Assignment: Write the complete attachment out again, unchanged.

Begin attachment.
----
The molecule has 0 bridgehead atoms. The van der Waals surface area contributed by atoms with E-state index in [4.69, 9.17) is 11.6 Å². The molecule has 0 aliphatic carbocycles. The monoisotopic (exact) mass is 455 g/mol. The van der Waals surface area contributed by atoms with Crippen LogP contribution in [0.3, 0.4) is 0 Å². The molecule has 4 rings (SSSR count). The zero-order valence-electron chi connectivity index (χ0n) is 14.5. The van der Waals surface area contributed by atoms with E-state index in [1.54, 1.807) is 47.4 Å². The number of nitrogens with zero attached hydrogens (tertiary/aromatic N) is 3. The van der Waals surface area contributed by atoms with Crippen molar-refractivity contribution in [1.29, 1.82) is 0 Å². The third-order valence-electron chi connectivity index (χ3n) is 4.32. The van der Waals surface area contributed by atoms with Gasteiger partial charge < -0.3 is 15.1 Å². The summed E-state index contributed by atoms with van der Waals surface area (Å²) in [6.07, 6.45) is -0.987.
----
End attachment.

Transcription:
The molecule has 0 bridgehead atoms. The van der Waals surface area contributed by atoms with E-state index in [4.69, 9.17) is 11.6 Å². The molecule has 0 aliphatic carbocycles. The monoisotopic (exact) mass is 455 g/mol. The van der Waals surface area contributed by atoms with Crippen LogP contribution in [0.3, 0.4) is 0 Å². The molecule has 4 rings (SSSR count). The zero-order valence-electron chi connectivity index (χ0n) is 14.5. The van der Waals surface area contributed by atoms with E-state index in [1.54, 1.807) is 47.4 Å². The number of nitrogens with zero attached hydrogens (tertiary/aromatic N) is 3. The van der Waals surface area contributed by atoms with Crippen molar-refractivity contribution in [1.29, 1.82) is 0 Å². The third-order valence-electron chi connectivity index (χ3n) is 4.32. The van der Waals surface area contributed by atoms with Gasteiger partial charge < -0.3 is 15.1 Å². The summed E-state index contributed by atoms with van der Waals surface area (Å²) in [6.07, 6.45) is -0.987.